Toshiba caught lying about profit margins for 6 years, heads resign

21 Jul 2015

Toshiba has a lot of explaining to do to investors after it has emerged that for the past six years the company has been overstating its profit statements by a margin of US$1.2bn.

Following the revelation, three of the company’s executives were forced to resign.

The news will be seriously damaging to Toshiba, which as a 140-year-old company remains one of Japan’s largest tech brand names, but which ordered an investigation into its accounts just two months ago.

According to the BBC, it was found that the company’s top executives had been setting unrealistic profit targets that over the years created a completely flawed and incorrect accounting system.

The company must now go through its books from April 2008 to March 2014 to restate its profits but it is yet unclear as to how Toshiba’s financial statement ending March 2015 will be affected.

It is understood, however, that the company may be forced to sell some of its assets to balance the books, including real estate it owns.

Executives could not be challenged internally

The first casualties of the scandal are Toshiba’s chief executive and president Hisao Tanaka, vice chairperson Norio Sasaki and advisor Atsutoshi Nishida, who have all resigned due to their positions as heads of the company.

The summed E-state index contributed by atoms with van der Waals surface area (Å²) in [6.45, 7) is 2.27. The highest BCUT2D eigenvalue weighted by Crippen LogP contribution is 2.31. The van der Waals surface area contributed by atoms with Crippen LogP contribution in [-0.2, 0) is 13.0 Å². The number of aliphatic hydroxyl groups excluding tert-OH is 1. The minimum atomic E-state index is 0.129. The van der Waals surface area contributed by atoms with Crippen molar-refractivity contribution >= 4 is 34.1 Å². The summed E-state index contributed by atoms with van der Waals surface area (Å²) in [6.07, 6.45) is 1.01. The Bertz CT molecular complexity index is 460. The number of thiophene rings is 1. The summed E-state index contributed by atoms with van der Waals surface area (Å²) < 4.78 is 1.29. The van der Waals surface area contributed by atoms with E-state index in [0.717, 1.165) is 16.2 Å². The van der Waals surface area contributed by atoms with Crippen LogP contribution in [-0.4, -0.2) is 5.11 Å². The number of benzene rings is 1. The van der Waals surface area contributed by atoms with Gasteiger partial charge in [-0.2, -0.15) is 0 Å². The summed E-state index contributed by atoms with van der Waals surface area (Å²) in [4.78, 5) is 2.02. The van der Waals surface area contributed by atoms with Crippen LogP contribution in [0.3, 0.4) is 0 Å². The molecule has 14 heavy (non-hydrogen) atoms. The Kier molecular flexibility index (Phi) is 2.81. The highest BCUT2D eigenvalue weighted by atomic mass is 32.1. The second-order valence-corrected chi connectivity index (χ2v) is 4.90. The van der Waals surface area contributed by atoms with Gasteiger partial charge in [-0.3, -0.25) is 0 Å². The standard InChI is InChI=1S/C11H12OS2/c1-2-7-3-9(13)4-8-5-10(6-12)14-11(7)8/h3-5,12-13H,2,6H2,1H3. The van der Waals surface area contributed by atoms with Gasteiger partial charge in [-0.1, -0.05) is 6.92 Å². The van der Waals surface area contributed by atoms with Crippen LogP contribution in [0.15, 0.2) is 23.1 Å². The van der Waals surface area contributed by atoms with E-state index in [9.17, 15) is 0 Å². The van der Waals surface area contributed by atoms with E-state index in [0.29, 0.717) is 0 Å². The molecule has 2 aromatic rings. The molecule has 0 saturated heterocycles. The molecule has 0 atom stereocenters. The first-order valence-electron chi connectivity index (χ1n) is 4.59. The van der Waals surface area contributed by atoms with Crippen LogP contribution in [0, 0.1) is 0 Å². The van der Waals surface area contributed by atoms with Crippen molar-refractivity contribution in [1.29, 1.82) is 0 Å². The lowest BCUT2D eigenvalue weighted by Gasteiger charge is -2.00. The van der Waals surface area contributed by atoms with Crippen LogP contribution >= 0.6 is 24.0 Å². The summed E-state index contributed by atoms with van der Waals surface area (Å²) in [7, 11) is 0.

Following their decision to resign, the company said in a statement: “It has been revealed that there has been inappropriate accounting going on for a long time, and we deeply apologise for causing this serious trouble for shareholders and other stakeholders.”

From the report’s findings, there appears to have been a sense of fear in challenging the top executives, whose decisions would be ruled as final. “Within Toshiba, there was a corporate culture in which one could not go against the wishes of superiors,” said the report.

“Therefore, when top management presented ‘challenges’, division presidents, line managers and employees below them continually carried out inappropriate accounting practices to meet targets in line with the wishes of their superiors.”

Toshiba logo image via Shutterstock

Colm Gorey was a senior journalist with Silicon Republic